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Tuesday, May 29, 2007

"The Society of S" by Susan Hubbard

Official Susan Hubbard Website
Buy “The Society of S” via Simon & Schuster
HERE
Read An Excerpt from “The Society of SHERE

A current Professor of English at the University of Central Florida who has received teaching awards from Syracuse University, Cornell University, UCF, and the South Atlantic Administrators of Departments of English, not to mention many other educational accolades & achievements, Susan Hubbard is also an author of two critically acclaimed short story collections (“Walking On Ice”, “Blue Money”) and two chick-lit novels (“Lisa Marie’s Guide for the Perplexed”, "Lisa Marie Takes Off"). So, besides an impressive scholarly background, what was it that drew me to Ms. Hubbard's latest novel "The Society of S"? In a nutshell…vampires. Of course, if you ask the author, “The Society of S” isn’t a vampire novel. It‘s a ‘coming of age’ tale that just happens to have vampires in it. And that’s a pretty accurate assessment. So, while the inclusion of vampires is what hooked me initially to "The Society of S", it was the wonderful storytelling that kept me glued to the pages.

Essentially a memoir, “The Society of S” is told in the first-person point of view by Ariella “Ari” Montero, chronicling her earlier years, mainly as a 12 and 13-year old. To be brief, Ari is living a sheltered life in NYC with her father Raphael Montero, the housekeeper Mrs. McGarritt, and her dad’s work associates Dennis & Mary Ellis Root. As Ari grows older, not only is she finally getting to experience all of the things that she’s been deprived of – friends, TV, riding a bicycle, etc. – but she’s also learning more about her family’s past, including the mother (Sara Stephenson) that abandoned her, and the heritage that may have been passed on to Ari. As the book progresses, be prepared for acts of self-discovery, convergences of the past & present, murder, mysteries – solved and unanswered – treachery, and yes, vampires.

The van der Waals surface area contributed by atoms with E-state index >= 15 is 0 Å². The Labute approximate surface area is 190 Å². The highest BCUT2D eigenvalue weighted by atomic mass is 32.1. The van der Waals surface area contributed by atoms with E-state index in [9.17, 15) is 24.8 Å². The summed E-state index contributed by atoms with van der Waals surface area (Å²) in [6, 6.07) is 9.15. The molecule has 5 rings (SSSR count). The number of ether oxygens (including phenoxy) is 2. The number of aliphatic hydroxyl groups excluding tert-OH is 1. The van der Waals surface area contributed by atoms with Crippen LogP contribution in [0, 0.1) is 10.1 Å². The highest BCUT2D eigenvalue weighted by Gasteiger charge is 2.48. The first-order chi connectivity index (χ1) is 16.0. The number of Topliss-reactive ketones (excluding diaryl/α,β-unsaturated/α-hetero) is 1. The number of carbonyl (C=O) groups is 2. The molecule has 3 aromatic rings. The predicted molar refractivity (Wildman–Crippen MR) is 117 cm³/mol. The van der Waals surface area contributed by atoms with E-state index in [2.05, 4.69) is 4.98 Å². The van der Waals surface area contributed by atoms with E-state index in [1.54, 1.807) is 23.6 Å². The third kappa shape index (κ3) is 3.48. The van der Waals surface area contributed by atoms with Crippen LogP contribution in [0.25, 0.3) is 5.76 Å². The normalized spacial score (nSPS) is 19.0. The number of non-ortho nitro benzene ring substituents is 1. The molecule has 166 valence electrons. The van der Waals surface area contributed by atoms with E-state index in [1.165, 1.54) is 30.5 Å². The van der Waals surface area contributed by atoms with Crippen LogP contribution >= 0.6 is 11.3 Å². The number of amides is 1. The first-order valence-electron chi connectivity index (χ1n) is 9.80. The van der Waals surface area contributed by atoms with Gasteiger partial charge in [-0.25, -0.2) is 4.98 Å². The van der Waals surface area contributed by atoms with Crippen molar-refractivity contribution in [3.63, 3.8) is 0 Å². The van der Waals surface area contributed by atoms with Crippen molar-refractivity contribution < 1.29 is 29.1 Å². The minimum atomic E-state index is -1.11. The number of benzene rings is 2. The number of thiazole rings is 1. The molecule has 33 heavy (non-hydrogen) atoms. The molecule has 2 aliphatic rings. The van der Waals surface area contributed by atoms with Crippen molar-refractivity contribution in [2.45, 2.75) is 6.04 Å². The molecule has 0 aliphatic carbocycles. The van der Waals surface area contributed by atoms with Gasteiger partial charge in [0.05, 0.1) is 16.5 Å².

So how does a book that employs two of media’s most overused clichés – coming of age stories and vampires – set itself apart from the mundane? I’ll give you two words…Susan Hubbard. It’s obvious from her teaching background that Ms. Hubbard possesses a certain pedigree and refinement in her writing that immediately separates her from other authors, and is clearly evident in “The Society of S”. In other words, the prose is excellent, managing to be graceful, intellectual and concise all at the same time. Characterization is superb, particularly Ari who is realistically convincing as a youth evolving into adulthood, but secondary players are also believable and interact well with one another. On top of that, Ms. Hubbard does a good job staying up to speed with current popular culture – Myspace, Wikipedia, well-known literature such as Jack Kerouac’sOn the Road” and Edgar Allan Poe, music (NiN, Johnny Cash, Joy Division, etc.) and role-playing all play a role in "The Society of S". And finally, the pacing and command of the story is well done, so even though there’s really no pulse-pounding action, edge-of-your-seat thrills or heart-stopping frights, “The Society of S” is a real page-turner that is hard to put down.

As far as the vampires, I’ve seen a lot of different variations of vampirism in many diverse formats (TV, film, comics, videogames, etc.), but nothing quite like what is depicted in “The Society of S”. I won’t explain everything, but Ms. Hubbard’s vampires are realistically portrayed, grounded in nearly plausible scientific applications and governed by most of the same rules as humans are. So, while the vampires may possess such fantastic powers as hypnosis, reading another person’s thoughts and emutation (invisibility), their use of these abilities is regulated by ethics (or lack of) and dividing hierarchies (Colonists, Reformers, Nebulists, Society of Sanguinists, Environmentalists, etc.) that mirror our own. Personally, I found Ms. Hubbard’s version of vampirism to be quite refreshing, and I would love it if a whole series was dedicated to them. Alas, vampires aren’t what “The Society of S” is about, so even though the book ends on an unresolved note, and I could see a sequel or two, they probably wouldn’t be the kind of story that I, as a fantasy/horror lover, would envision ;)

At the end of the day, despite being a bit different from the novels that I usually cover, Susan Hubbard’sThe Society of S” is a pretty compelling story that is hard not to like, no matter your age or usual preference. After all, while the book may be wrapped up in supernatural packaging, at its heart “The Society of S” deals with real, everyday issues, and if you give it a chance, I think you’ll find yourself finishing the novel long before you want to…

2 comments:

Anonymous said...

I know absolutely nothing about the iphone. Please tell me!



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Anonymous said...

like i know current computers are way more power in terms of processing, but is there a year like 2000 when computers were about the same processing power as an iphone is today?



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